You always hear about the mystery and spooky qualities of cities like Gettysburg, New Orleans and Salem. But what you never hear mentioned is the city of Tucson, an old city with one foot already in the grave. For some reason, things work differently in Tucson. To the outsider the city, the culture and the people are just different. I’ve talked to several people who moved to Tucson from other cities, even Phoenix, and all of these Tucson migrants agree that there is something different about Tucson.

Recently I was talking to a coworker who has lived in Chicago, Jamaica and Phoenix for several years. After living in Tucson for only four months he has already begun wondering what is going on in this city. At first he would say Tucson was the “biggest little city” in which he had ever lived. After a few months however, he noticed there was something completely different about Tucson.


It takes time to work it out. Tucson’s underlying soul is ever present and yet hidden in plain sight. It is both threatening and welcoming to outsiders, but always present if you know where to look. It isn’t a bad thing, but something which sets Tucson apart from the rest of the metropolitan cities in America. That thing which goes so easily unnoticed in Tucson is the pervasive presence of death.

Death is a reality for all of us, but the people of Tucson embrace that reality differently than most. Instead of fearing death, Tucson celebrates the inevitable end by embracing it publicly. Shrines to the dead can be found all over the streets of Tucson. Tragic victims of shootings, bicycle accidents and car crashes are all mourned openly in the streets. Bells honoring a dead child are tied in trees or hung from signs around town by the family. Not only are people encouraged to take these bells homes but it is considered a lucky event to even find one. All of these reminders are meant to celebrate the lives lost and encourage the community to heal but not forget.


Tucson isn’t just open about death, Tucsonans sort of celebrate death. The annual Día de los Muertos celebration (a Spanish term meaning “Day of the Dead”) has grown from a single day to a month long celebration in Tucson. The ending to this celebration climaxes a few days after Halloween with Tucson’s All Soul’s Procession. This procession is an annual parade in which people dress as dead relatives, skeletons or demons and then march through the heart of the city carrying pictures or tokens of those who have passed away.


The event, which turns the concept of mourning on its’ head, is celebrated by thousands of people every year. The All Soul’s Procession is in the town’s psyche all year long, like the ball drop on New Year’s Eve in Times Square or Mardi Gras in the French Quarter of New Orleans. People look forward to the procession every year and some people even plan vacations or trips around it each time the dates are announced.

Another typically Southwestern item is the “calaveras de azúcar”. An offering usually reserved for Día de los Muertos, these sugary skulls can be purchased year round if you know where to look in the Old Pueblo. Graffitied versions of the candied skulls decorate the city as well. Aside from the graffiti, large murals of animated skeletons or dead lovers are very present through out the city as well.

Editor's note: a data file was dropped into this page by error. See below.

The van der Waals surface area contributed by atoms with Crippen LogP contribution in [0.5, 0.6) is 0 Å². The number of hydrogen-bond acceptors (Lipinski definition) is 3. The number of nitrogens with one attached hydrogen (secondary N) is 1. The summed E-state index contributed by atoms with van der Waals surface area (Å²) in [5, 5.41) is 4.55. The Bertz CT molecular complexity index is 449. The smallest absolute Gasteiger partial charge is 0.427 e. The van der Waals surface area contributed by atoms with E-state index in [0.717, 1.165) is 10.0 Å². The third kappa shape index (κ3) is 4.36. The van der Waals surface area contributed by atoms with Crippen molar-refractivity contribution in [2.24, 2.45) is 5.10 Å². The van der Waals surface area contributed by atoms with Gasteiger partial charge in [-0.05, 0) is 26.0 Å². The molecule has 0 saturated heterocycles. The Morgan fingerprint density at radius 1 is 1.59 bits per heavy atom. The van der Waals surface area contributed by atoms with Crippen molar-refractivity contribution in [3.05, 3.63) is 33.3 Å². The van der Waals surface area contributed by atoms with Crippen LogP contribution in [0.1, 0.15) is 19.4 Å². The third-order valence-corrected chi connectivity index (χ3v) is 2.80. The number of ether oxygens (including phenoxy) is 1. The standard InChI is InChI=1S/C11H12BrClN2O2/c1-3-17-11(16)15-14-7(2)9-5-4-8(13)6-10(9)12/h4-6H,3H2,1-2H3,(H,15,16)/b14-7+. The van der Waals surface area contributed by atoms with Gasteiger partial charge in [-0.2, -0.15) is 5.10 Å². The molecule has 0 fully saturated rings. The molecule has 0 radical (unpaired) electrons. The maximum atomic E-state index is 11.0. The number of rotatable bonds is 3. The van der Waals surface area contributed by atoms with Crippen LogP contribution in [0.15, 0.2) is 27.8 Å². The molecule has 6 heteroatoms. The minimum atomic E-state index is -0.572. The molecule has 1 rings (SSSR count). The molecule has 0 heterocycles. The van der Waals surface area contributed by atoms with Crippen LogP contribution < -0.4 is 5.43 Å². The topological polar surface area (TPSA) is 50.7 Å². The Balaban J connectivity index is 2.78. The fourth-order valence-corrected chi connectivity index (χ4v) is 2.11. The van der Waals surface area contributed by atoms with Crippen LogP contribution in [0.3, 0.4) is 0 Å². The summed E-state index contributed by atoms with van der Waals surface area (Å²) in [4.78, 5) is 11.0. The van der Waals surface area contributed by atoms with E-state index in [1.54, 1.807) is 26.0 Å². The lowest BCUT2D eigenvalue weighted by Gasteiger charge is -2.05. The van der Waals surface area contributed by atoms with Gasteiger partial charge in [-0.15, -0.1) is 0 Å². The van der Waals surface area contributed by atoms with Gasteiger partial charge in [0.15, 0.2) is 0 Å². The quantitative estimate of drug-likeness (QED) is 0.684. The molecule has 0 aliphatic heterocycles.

Tucson’s cultural heritage stems forth from a mixture of Mexican, American and Native American roots. Despite a predominately Catholic presence, Tucson still values its combined cultural ancestry. For example, around Easter each year a solely Tucson ritual is acted out in several location through out the city. In the week leading up to Easter Sunday, groups of devout followers dress as demons in order to reenact a story in which they try to take over a church. The battle lasts a week as they charge on the church and eventually gain control of it. The finale is a grande spectacle complete with cannons, a crucifiction and a large bonfire which consumes the demons, as well as an effigy of Judas.


Another uniquely Tucson story is that of ‘El Tiradito’. The shrine erected in his honor is the only shrine in North America dedicated to the soul of a sinner murdered on unconsecrated ground. The story follows a man who falls in love with his betrothed’s mother. He and the mother have a secret affair until the fiance’s father interrupts the lovers and shoots him dead. According to the story the young man was buried in the family’s backyard. Some people say the young man got what he deserved, while others mourn the unfortunate mistake of falling in love with the wrong woman. Skipping forward to the present, a large alter now stands on the grounds where he is buried. Open to the public, the alter is frequently visited by Tucsonans who leave flowers, candles and other reminders of those who have passed away while praying for the young man’s soul.


While ‘El Tiradito’ may be Tucson’s most famous shrine of this type, there are many more throughout the city. They can be found in people’s yards, on major streets, hidden down small alleys and in large free standing structures all around Tucson. Tucson’s history and culture do not shy away from death, but celebrate it in a way that other large cities simply cannot. While not Tucson’s only unique quality, it is arguably the one which makes Tucson stand out the most among the other metropolitan cities in the American Southwest.

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